Complaints pour in as Chinese leadership launch new website

Queries from citizens ranged from asking President Hu Jintao to kill corrupt officials and local tyrants, bring in political reforms to complaints of sky-high prices of apartments.
Launched quietly last week without fanfare, the site has been named 'Direct Line to Zhongnanhai', after the sprawling compound which houses the top Communist party leadership in Central Beijing.

Web surfers in China, which has the world's largest number of Internet users, also complained of no free speech, official graft, slow pace of delivery of justice, but also had praise for President Hu and Premier Wen Jiabao.

"President Hu, I am a college student and I want to know the timetable and general direction of future political reform," said one Internet user on Hu's web page yesterday.
Another Internet user suggested that top government officials should purchase commercial apartments to experience the pressure felt by ordinary people.
The message board is seen as a new move by official media to bring the government and party closer to the public.

More than 16,000 messages were left for President Hu within four days of its opening, and Premier Wen's page also received some 11,000 comments as of 6 p.m., a report by China.org.cn said.

"The message board has created a platform to develop the public's civic awareness by en-couraging discussions of state affairs," said Lin Zhe, a professor of anti-corruption research at the Party School of the CPC.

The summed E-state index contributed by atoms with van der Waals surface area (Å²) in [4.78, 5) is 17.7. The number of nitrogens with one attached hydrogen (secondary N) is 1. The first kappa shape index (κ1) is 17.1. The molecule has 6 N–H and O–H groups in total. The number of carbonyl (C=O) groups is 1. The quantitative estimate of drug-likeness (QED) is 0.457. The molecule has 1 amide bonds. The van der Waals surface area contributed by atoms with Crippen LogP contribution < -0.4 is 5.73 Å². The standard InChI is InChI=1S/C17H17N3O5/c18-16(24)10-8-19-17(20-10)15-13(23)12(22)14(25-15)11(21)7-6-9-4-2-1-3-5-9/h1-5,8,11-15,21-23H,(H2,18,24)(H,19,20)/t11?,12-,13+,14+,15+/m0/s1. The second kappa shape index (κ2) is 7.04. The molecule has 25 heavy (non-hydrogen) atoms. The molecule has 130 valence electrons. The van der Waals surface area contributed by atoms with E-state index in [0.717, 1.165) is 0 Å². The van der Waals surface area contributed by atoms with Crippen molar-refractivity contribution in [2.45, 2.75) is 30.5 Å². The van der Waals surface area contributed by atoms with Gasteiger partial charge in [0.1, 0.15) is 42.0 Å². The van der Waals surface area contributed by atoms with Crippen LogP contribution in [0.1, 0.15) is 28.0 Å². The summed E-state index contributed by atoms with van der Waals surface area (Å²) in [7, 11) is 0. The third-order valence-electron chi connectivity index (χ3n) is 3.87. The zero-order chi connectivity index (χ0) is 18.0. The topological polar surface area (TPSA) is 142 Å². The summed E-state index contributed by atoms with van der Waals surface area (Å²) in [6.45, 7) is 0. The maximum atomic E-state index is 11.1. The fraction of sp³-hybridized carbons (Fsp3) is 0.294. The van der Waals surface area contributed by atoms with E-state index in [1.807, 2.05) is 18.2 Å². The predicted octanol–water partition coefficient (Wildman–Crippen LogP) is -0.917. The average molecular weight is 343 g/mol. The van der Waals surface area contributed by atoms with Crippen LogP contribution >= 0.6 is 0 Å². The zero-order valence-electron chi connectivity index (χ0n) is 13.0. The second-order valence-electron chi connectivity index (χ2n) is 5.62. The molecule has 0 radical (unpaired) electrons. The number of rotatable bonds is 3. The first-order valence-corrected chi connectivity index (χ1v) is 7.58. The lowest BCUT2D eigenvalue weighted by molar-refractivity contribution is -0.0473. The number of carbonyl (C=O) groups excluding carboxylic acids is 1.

"It is putting into practice Wen's words from this year's Government Work Report, which said that the country should pave the way for the public to criticise and monitor the government," Lin said, adding the new channel would help ease social tensions.

The state-run Xinhua news agency's website opened a forum during a session of the National People's Congress in March, allowing Internet users to raise questions for Wen, which received positive responses.

However, some scholars suspect this new message board is just a superficial gesture rather than an effective channel for reporting problems.

"I wonder how the website will report these messages to top leaders and how many problems can eventually be resolved," Yu Guoming, a scholar of media studies at the Renmin University of China said.

"Many local government officials have opened personal blogs to build up a connection with the public, but most of them ended up being badly maintained, as they did not take them seriously," Yu said.

Some mayors in Southwest China's Sichuan Province were accused of running their mailboxes inefficiently - replies to Internet users' comments either came very late or were full of empty platitudes, the Beijing News reported Sunday.

The editors of the message board could not be reached for comment yesterday, and an outline of the board did not give any details on how it would report the thousands of messages to top leaders, the website reported.

Lin argued that as long as problems are reported to the central government, there is a greater possibility that these problems will be resolved, suggesting that government officials at all levels should develop a routine mechanism to build up direct contacts with the public and invite citizens to discuss the feasibility of public policies before they are put into force.

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